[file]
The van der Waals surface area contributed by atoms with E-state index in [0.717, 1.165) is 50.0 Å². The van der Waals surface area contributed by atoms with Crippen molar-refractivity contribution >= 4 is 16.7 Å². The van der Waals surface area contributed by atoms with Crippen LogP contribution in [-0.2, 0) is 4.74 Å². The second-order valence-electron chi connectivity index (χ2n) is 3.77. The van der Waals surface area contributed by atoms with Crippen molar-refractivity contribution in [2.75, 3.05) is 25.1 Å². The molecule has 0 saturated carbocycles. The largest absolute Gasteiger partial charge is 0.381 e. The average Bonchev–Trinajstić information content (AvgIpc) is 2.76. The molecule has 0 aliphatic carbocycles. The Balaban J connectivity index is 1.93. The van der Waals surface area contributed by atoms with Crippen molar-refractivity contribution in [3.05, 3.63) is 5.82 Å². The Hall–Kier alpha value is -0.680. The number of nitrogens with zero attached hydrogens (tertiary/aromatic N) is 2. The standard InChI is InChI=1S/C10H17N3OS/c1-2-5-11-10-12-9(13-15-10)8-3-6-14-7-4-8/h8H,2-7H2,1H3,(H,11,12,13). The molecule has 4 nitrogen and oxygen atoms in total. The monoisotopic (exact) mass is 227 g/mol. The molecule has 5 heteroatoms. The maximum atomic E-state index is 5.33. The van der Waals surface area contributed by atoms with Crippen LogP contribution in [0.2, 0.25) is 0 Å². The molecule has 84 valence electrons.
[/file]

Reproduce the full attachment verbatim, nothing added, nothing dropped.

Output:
The van der Waals surface area contributed by atoms with E-state index in [0.717, 1.165) is 50.0 Å². The van der Waals surface area contributed by atoms with Crippen molar-refractivity contribution >= 4 is 16.7 Å². The van der Waals surface area contributed by atoms with Crippen LogP contribution in [-0.2, 0) is 4.74 Å². The second-order valence-electron chi connectivity index (χ2n) is 3.77. The van der Waals surface area contributed by atoms with Crippen molar-refractivity contribution in [2.75, 3.05) is 25.1 Å². The molecule has 0 saturated carbocycles. The largest absolute Gasteiger partial charge is 0.381 e. The average Bonchev–Trinajstić information content (AvgIpc) is 2.76. The molecule has 0 aliphatic carbocycles. The Balaban J connectivity index is 1.93. The van der Waals surface area contributed by atoms with Crippen molar-refractivity contribution in [3.05, 3.63) is 5.82 Å². The Hall–Kier alpha value is -0.680. The number of nitrogens with zero attached hydrogens (tertiary/aromatic N) is 2. The standard InChI is InChI=1S/C10H17N3OS/c1-2-5-11-10-12-9(13-15-10)8-3-6-14-7-4-8/h8H,2-7H2,1H3,(H,11,12,13). The molecule has 4 nitrogen and oxygen atoms in total. The monoisotopic (exact) mass is 227 g/mol. The molecule has 5 heteroatoms. The maximum atomic E-state index is 5.33. The van der Waals surface area contributed by atoms with Crippen LogP contribution in [0.2, 0.25) is 0 Å². The molecule has 84 valence electrons.